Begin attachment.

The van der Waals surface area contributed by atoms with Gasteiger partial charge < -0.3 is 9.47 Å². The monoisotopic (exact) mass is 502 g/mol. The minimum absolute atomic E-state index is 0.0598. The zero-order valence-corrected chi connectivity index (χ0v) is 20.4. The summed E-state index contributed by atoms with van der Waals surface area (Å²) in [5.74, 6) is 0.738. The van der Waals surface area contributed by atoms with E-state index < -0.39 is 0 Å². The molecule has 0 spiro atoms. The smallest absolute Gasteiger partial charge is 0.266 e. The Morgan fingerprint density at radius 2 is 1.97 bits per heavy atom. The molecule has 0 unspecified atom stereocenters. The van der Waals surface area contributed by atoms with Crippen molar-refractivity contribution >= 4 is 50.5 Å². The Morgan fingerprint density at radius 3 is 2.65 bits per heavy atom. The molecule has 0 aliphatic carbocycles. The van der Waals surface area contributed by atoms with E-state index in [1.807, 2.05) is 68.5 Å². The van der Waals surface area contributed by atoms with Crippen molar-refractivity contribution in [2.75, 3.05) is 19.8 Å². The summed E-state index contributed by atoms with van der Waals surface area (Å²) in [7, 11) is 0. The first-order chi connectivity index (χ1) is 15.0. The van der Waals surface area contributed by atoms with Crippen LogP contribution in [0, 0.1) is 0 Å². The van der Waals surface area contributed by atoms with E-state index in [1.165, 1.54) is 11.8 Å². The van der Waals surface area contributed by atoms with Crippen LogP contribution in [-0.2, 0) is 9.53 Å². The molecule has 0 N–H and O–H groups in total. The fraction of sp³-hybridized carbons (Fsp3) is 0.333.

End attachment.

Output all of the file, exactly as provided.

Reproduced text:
The van der Waals surface area contributed by atoms with Gasteiger partial charge < -0.3 is 9.47 Å². The monoisotopic (exact) mass is 502 g/mol. The minimum absolute atomic E-state index is 0.0598. The zero-order valence-corrected chi connectivity index (χ0v) is 20.4. The summed E-state index contributed by atoms with van der Waals surface area (Å²) in [5.74, 6) is 0.738. The van der Waals surface area contributed by atoms with E-state index < -0.39 is 0 Å². The molecule has 0 spiro atoms. The smallest absolute Gasteiger partial charge is 0.266 e. The Morgan fingerprint density at radius 2 is 1.97 bits per heavy atom. The molecule has 0 unspecified atom stereocenters. The van der Waals surface area contributed by atoms with Crippen molar-refractivity contribution >= 4 is 50.5 Å². The Morgan fingerprint density at radius 3 is 2.65 bits per heavy atom. The molecule has 0 aliphatic carbocycles. The van der Waals surface area contributed by atoms with E-state index in [1.807, 2.05) is 68.5 Å². The van der Waals surface area contributed by atoms with Crippen molar-refractivity contribution in [2.75, 3.05) is 19.8 Å². The summed E-state index contributed by atoms with van der Waals surface area (Å²) in [7, 11) is 0. The first-order chi connectivity index (χ1) is 15.0. The van der Waals surface area contributed by atoms with Crippen LogP contribution in [0, 0.1) is 0 Å². The van der Waals surface area contributed by atoms with E-state index in [1.165, 1.54) is 11.8 Å². The van der Waals surface area contributed by atoms with Crippen LogP contribution in [-0.2, 0) is 9.53 Å². The molecule has 0 N–H and O–H groups in total. The fraction of sp³-hybridized carbons (Fsp3) is 0.333.